From the theory of Part I, it is predicted that the SDC microphone should not experience low frequency cutoff, in stark contrast to the conventional condenser microphone. Already well known were the resulting severe limitations that can result when working with inexpensive electret microphones. Reasons for the usually large value of the low frequency cutoff are discussed in Part I of this document. Even though the 1/2" B & K microphone, against which the SDC prototype was compared, is not so severely limited; nevertheless, the extent of limitation had not been previously determined. This was true even though the microphone has served as a standard for acoustics testing at ARL. Lack of data for frequencies below 5 Hz resulted because of changes in the B & K product line. If the 1/2" ARL reference microphone were connected to an earlier B & K electronics package that is carrier based (high frequency); then the low frequency cutoff should be consistent with the manufacturer's specified 0.01 Hz for this configuration. The electronics currently produced by B & K and provided with the microphone, yield a much higher cutoff of 5 Hz (refer to ref. 2, Part I). The data of Figures 3 - 6 are consistent with this value.

In all of the Figures 3 through 6, the SDC prototype response is provided in the top graph; and the 1/2" B & K response in the bottom one. All plots are log-log, with the ordinate units being dB below 1 V. Thus, it is seen that the background noise for the SDC microphone is 30 mV in the range from 1 -50 Hz. The SNR of the B & K microphone is seen to be less for frequencies below 10 Hz. Although it had been previously thought that the 1/f character of the B & K microphone response was acoustical in nature, the present comparisons show that this cannot be the case. Instead, the 1/f noise derives from the B & K electronics. The distinctly different frequency trends for the two microphones is due to differences in detection technique. In particular, the reduced low frequency noise of the SDC microphone is the direct result of synchronous demodulation; which is described in Part I.

In each of Figures 3 - 6, a monochromatic drive was applied to the loudspeaker woofer. The sizeable full width half maximum (FWHM) of the respective acoustic ``lines" evident in the figures, is a reflection of short record collection times, and not due to a loss in signal generator monochromaticity.

As can be seen from the SDC graphs, the woofer efficiency degrades significantly for frequencies below 10 Hz. [From studies performed with SDC pressure sensors (such as the whirling catheter calibration scheme mentioned in section 5.4 of Part I), it can be confidently stated that the loss of signal at low frequencies is due to the loudspeaker and not the microphone.] Moreover, the speaker's harmonic distortion is seen to be significant at the low frequencies. In Fig. 4, for example, both microphones show an unusually large 3rd harmonic that is only 10 dB below the fundamental, even though the 2nd harmonic is more than 15 dB down. In the 10 Hz Fig. 6 case, the 2nd through 5th harmonics are all quite large. It should also be noted that there is a pronounced 60 Hz pickup in all of the SDC cases. This was largely due to the manner in which the SDC microphone was attached to the electronics hardware. For sake of convenience, the two part chassis box was opened, and the microphone was attached with a screw and nut to one of the two components. In the future, most of this pickup can be eliminated by employing a better mechanical mount.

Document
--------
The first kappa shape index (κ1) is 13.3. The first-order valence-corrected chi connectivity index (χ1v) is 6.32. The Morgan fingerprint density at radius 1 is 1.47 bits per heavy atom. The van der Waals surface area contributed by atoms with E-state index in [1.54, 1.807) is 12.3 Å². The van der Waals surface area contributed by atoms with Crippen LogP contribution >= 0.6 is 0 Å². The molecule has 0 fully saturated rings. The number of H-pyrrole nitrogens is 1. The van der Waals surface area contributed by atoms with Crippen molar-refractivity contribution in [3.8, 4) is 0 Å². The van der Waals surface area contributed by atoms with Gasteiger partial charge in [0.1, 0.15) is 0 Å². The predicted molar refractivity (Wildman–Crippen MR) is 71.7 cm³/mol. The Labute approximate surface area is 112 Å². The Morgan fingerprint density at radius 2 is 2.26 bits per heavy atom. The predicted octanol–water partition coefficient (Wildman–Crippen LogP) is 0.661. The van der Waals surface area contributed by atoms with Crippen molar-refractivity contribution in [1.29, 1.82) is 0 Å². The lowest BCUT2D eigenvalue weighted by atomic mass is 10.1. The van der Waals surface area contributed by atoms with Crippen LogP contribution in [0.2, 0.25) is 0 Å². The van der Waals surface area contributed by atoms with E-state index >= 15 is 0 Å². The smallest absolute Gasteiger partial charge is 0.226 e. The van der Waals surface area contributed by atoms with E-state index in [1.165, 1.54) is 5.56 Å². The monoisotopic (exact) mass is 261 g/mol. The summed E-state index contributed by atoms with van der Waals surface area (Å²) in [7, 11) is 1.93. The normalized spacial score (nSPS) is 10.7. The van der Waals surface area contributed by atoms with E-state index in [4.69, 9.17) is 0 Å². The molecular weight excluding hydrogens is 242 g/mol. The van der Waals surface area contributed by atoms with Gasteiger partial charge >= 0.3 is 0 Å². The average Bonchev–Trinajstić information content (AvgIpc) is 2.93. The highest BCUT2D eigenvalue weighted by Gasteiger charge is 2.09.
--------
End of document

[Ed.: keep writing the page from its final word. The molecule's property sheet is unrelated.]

For all frequencies below 10 Hz, it is seen that the SDC microphone outperforms the B & K microphone. In fact, somewhere in the neighborhood of 2 Hz, the B & K signal is no longer above noise. Contrariwise, the B & K unit outperforms the prototype for all frequencies above about 10 Hz. It's superior SNR at high frequencies was expected, for the following reason.

2.4  SDC prototype limitations

It was noted earlier that the prototype microphone was crudely built with a very wide gap spacing of 500 mm. Additionally, the drive voltage applied to the SDC microphone in these studies was only 10 V peak to peak. Because the sensitivity of any capacitive microphone is proportional to the magnitude of the electric field in the gap, there is a resulting dramatic reduction in the instrinsic sensitivity, as compared to the B & K instrument. The amount of this reduction can be appreciated by considering the nominal parameter values for the B & K units-20 mm gap spacing, with a bias voltage of 200 V. Thus the electric field is greater than that of the SDC unit by a factor of 500  54 dB. Any SDC microphone that should become a viable candidate for fielding must have reduced the gap spacing significantly below the 500 mm value of the prototype. By means of standard processing techniques, such as etching; it should be straightforward to reduce the gap by an order of magnitude. As demonstrated by the author during his doctoral work with ultrasonic capacitive microphones, this task can be greatly simplified by polishing the electrode surfaces until they're nearly optically flat in the visible. The microphone may prove to be acceptably sensitive at this point, without having to go to higher drive voltages. In the unlikely event that still greater sensitivity at high frequencies is needed, an inexpensive transformer may be added. A commercial transformer costing less than $10 (price per unit in small numbers) has been routinely used to provide a seven-fold increase in drive voltage with the TEL-Atomic electronics.